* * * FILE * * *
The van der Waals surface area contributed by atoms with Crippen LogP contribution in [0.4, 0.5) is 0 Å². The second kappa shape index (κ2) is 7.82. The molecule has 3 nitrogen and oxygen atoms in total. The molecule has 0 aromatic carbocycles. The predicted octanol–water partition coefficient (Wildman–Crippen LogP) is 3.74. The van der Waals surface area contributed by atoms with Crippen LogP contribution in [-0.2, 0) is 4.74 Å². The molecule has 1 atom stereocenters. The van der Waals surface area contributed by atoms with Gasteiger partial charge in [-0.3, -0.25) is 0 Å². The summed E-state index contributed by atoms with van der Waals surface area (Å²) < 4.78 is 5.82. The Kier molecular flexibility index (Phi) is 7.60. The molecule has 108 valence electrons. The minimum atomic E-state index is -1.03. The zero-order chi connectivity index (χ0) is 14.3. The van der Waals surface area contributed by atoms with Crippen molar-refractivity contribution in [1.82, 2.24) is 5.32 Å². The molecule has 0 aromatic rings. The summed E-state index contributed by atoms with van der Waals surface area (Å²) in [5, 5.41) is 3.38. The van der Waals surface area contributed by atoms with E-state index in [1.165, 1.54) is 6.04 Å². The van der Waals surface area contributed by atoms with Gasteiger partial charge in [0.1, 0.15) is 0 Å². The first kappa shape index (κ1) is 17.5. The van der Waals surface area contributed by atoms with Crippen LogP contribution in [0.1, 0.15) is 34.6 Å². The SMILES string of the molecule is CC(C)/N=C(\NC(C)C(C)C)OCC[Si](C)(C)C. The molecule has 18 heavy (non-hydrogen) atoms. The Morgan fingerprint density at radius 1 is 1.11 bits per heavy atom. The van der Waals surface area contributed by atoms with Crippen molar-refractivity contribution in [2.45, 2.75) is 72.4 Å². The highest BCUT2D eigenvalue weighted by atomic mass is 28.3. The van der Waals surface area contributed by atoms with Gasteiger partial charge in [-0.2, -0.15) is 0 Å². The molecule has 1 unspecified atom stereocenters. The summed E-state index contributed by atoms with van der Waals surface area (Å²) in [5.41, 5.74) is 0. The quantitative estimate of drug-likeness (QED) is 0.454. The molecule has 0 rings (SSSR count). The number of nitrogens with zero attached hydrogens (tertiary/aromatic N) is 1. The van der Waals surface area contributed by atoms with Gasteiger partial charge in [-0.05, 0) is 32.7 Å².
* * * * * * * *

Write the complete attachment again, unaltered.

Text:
The van der Waals surface area contributed by atoms with Crippen LogP contribution in [0.4, 0.5) is 0 Å². The second kappa shape index (κ2) is 7.82. The molecule has 3 nitrogen and oxygen atoms in total. The molecule has 0 aromatic carbocycles. The predicted octanol–water partition coefficient (Wildman–Crippen LogP) is 3.74. The van der Waals surface area contributed by atoms with Crippen LogP contribution in [-0.2, 0) is 4.74 Å². The molecule has 1 atom stereocenters. The van der Waals surface area contributed by atoms with Gasteiger partial charge in [-0.3, -0.25) is 0 Å². The summed E-state index contributed by atoms with van der Waals surface area (Å²) < 4.78 is 5.82. The Kier molecular flexibility index (Phi) is 7.60. The molecule has 108 valence electrons. The minimum atomic E-state index is -1.03. The zero-order chi connectivity index (χ0) is 14.3. The van der Waals surface area contributed by atoms with Crippen molar-refractivity contribution in [1.82, 2.24) is 5.32 Å². The molecule has 0 aromatic rings. The summed E-state index contributed by atoms with van der Waals surface area (Å²) in [5, 5.41) is 3.38. The van der Waals surface area contributed by atoms with E-state index in [1.165, 1.54) is 6.04 Å². The van der Waals surface area contributed by atoms with Gasteiger partial charge in [0.1, 0.15) is 0 Å². The first kappa shape index (κ1) is 17.5. The van der Waals surface area contributed by atoms with Crippen LogP contribution in [0.1, 0.15) is 34.6 Å². The SMILES string of the molecule is CC(C)/N=C(\NC(C)C(C)C)OCC[Si](C)(C)C. The molecule has 18 heavy (non-hydrogen) atoms. The Morgan fingerprint density at radius 1 is 1.11 bits per heavy atom. The van der Waals surface area contributed by atoms with Crippen molar-refractivity contribution in [2.45, 2.75) is 72.4 Å². The highest BCUT2D eigenvalue weighted by atomic mass is 28.3. The van der Waals surface area contributed by atoms with Gasteiger partial charge in [-0.2, -0.15) is 0 Å². The molecule has 1 unspecified atom stereocenters. The summed E-state index contributed by atoms with van der Waals surface area (Å²) in [5.41, 5.74) is 0. The quantitative estimate of drug-likeness (QED) is 0.454. The molecule has 0 rings (SSSR count). The number of nitrogens with zero attached hydrogens (tertiary/aromatic N) is 1. The van der Waals surface area contributed by atoms with Gasteiger partial charge in [-0.05, 0) is 32.7 Å².